A Brief History of Presidents Punishing the Press

No White House in the last 100 years has yanked a credential the way Trump's did to Jim Acosta. But they've found other ways to get back at disfavored reporters.

President Theodore Roosevelt kept close counsel with some journalists but lashed out at those he felt covered him unfairly.
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George E. Condon Jr.
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George E. Condon Jr.
Nov. 8, 2018, 6:03 p.m.

Every president in the last 100 years has at times been livid at stories written about him. Some even threatened to ban offending reporters from the White House. But none of the 18 ever followed through and stripped any reporter of credentials until President Trump on Wednesday night barred Jim Acosta of CNN from the building.

To find a precedent for a president lashing out like this, you would have to go back more than a century to one of Trump’s predecessors, one who set a pretty high standard for punishing reporters he did not like. That was Theodore Roosevelt, who mixed some harsh reprisals in with generous praise when dealing with the press after he succeeded to the presidency in 1901. Every day, he invited a small group of favored reporters to join him while he was being shaved. Other reporters disparaged them as “praise agents” or “fair-haired boys,” according to Kathleen Dalton’s book Theodore Roosevelt, A Strenuous Life. Those who wrote favorable stories were befriended; those who crossed him were cast out of the shaving group and banished to his Ananias Club, which he named after the biblical figure who was struck dead for lying to the apostle Peter.

Not even Trump’s white-hot hostility to Acosta and the network he brands as “fake news” can match TR’s eruption after Jesse Carmichael of the Boston Herald wrote a White House Thanksgiving story in 1904. Carmichael reported—inaccurately—that the president’s sons had chased a turkey around the White House lawn, cruelly pulling its feathers “while the president looked on and laughed.” Furious, Roosevelt banned all the paper's reporters from the White House and from all other federal agencies. He then ordered the U.S. Weather Bureau to withhold all its bulletins about impending storms from anyone in Boston. In that, Dalton wrote, Roosevelt went too far and “could not get away with punishing a whole city.” Frantic, the co-owner of the paper sent an abject apology to Roosevelt, begging forgiveness for what he called “a silly blunder.”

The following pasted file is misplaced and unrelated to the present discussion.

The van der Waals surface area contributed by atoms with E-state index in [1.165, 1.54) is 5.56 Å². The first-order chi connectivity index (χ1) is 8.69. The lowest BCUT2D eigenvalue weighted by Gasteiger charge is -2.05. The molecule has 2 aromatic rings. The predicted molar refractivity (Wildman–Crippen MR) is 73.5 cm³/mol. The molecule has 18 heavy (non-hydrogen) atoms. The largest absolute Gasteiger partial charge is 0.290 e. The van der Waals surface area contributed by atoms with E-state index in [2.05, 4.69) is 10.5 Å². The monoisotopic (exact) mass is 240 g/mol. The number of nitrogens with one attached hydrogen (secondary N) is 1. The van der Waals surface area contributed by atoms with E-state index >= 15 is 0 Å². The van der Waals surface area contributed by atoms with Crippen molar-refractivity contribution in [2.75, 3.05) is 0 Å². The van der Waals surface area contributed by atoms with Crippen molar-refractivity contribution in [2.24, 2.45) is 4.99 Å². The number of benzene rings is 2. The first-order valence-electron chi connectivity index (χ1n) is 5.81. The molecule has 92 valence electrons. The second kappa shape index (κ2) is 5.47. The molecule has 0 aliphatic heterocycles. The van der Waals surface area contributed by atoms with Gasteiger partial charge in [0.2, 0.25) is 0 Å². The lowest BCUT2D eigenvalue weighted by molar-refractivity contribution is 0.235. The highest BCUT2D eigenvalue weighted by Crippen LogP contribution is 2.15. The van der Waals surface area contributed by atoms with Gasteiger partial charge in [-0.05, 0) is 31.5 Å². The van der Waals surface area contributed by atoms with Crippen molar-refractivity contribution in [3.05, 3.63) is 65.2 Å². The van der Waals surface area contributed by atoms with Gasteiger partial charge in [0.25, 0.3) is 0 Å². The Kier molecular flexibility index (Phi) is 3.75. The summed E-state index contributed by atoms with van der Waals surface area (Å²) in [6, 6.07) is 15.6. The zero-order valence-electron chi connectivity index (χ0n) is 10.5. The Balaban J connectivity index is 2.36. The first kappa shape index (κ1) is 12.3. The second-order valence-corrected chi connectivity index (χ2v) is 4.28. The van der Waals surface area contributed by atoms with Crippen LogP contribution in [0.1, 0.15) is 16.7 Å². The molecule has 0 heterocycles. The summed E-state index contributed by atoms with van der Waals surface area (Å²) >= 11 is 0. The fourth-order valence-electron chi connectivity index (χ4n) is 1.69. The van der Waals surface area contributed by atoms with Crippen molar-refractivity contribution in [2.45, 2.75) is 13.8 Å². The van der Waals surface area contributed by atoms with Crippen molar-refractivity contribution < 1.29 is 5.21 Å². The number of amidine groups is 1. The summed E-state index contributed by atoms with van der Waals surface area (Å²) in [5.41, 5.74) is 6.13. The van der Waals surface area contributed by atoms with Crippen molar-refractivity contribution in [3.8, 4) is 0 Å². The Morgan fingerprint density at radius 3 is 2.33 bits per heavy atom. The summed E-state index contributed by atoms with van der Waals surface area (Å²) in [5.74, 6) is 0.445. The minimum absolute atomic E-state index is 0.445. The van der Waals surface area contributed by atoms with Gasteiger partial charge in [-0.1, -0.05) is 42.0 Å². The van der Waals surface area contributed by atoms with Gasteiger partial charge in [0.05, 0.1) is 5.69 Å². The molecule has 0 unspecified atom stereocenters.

No modern president has gone so far to retaliate for objectionable stories. Access to the White House did not really become an issue until Woodrow Wilson held the first true presidential press conference. His sessions were off the record, drawing reporters who weren’t really reporters but came to be called “tipsters,” looking for inside information to help them in the stock market. To counter that, the White House Correspondents’ Association was formed in 1914 with the sole purpose of determining who could cover the president and attend his press conferences.

Unlike today, it was the correspondents denying access to the building. In October 1923, their target was Deets Pickett, a representative of the Methodist Board of Temperance, Prohibition and Public Morals. To the dismay of President Coolidge, the WHCA barred Pickett from a press conference, saying the group would stand tall against “paid propagandists, press agents, brokers and market tipsters.” Not wishing to offend Methodists, a month later the White House for the first time pushed the WHCA aside and claimed for itself “full authority to make and enforce exceptions” to be invited to press conferences.

In 1937, the WHCA still had enough clout to force anyone attending a press conference to sign a statement that they were not a “tipster” profiting from confidential information. Self-policing was the policy. When Ralph Waldo of the McClure Syndicate wrote that President Franklin D. Roosevelt had been “found in a coma at his desk” and favorably quoted a business executive saying that “a couple of well-placed bullets would be the best thing for the country,” the president objected. But he took no reprisals. Instead, the correspondents themselves punished Waldo, with the National Press Club expelling him and the WHCA toughening its rules.